U.S. Geological Survey
Rare earth elements (REE) are ubiquitous components of our modern society. Though at the bottom of the periodic table, and out of mind for most people, these elements are in our cell phones, computers, vehicles, and even light bulbs. The uses of REE have only increased through time, and they are now playing a key role in the renewable energy revolution. Domestic sources of REE are scarce, with only one operational mine in the country, the Mountain Pass REE mine in southeastern California. It takes unusual geologic conditions to make an REE deposit. Mountain Pass owes its REE abundance to magmas that formed 1.4 billion years ago. A very rare type of magma, called carbonatite, crystallized exotic minerals that concentrated REE to economic grade. Research by the U.S. Geological Survey (USGS) is delineating the physical and chemical paths by which this geologically unique and economically important REE deposit formed. This work builds on USGS research extending back to the deposit’s discovery in the early 1950s. The focus of this lecture will be on the past, present, and future of the Mountain Pass mine through a geologist’s lens.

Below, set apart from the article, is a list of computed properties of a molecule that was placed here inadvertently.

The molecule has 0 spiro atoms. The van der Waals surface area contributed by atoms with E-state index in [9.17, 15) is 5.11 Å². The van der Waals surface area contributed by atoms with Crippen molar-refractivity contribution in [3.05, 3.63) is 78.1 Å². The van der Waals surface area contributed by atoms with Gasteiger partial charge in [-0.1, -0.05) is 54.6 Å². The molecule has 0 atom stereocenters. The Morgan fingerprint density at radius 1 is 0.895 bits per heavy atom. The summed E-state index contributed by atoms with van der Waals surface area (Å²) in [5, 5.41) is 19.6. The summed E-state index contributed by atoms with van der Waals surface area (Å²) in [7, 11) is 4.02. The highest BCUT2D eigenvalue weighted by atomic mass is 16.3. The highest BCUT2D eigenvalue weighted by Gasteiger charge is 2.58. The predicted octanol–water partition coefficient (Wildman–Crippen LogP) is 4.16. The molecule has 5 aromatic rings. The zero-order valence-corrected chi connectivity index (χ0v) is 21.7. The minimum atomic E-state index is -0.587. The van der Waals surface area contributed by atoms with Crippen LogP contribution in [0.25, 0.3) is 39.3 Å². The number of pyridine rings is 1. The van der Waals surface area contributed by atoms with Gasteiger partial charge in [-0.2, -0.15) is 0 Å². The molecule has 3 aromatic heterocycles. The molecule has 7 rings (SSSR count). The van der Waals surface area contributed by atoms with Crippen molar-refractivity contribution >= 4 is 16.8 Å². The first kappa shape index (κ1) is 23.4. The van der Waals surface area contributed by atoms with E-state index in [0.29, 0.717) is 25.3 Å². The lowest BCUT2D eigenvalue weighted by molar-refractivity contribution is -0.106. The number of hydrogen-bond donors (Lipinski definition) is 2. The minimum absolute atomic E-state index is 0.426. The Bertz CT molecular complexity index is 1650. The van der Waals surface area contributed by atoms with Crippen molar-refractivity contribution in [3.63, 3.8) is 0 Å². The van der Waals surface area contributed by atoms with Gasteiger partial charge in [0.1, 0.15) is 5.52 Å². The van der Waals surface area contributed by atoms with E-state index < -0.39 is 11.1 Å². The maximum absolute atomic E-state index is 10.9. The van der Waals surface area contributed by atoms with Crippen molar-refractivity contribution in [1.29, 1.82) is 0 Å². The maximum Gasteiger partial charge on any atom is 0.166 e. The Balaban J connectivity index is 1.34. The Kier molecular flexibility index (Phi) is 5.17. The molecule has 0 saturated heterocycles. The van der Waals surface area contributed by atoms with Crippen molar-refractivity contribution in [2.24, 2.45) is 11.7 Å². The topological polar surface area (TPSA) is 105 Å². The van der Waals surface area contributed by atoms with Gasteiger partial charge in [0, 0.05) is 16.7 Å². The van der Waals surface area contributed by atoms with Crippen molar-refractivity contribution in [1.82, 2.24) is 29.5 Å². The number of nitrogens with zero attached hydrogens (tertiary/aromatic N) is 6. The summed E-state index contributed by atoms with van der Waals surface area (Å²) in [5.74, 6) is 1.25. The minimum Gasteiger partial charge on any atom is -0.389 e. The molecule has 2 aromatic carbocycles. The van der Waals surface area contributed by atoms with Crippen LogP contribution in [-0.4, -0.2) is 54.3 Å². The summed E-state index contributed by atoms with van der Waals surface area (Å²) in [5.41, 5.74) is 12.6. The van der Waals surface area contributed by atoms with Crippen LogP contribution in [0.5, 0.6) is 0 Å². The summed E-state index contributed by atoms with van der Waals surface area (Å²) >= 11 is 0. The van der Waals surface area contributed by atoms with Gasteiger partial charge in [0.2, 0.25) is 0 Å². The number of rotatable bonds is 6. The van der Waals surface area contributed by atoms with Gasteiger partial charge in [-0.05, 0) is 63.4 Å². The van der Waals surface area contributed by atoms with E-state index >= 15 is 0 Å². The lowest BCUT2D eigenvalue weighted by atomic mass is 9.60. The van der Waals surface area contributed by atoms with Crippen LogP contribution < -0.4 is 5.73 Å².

Central Oregon Geoscience Society
P.O. Box 2154, Bend, Oregon 97709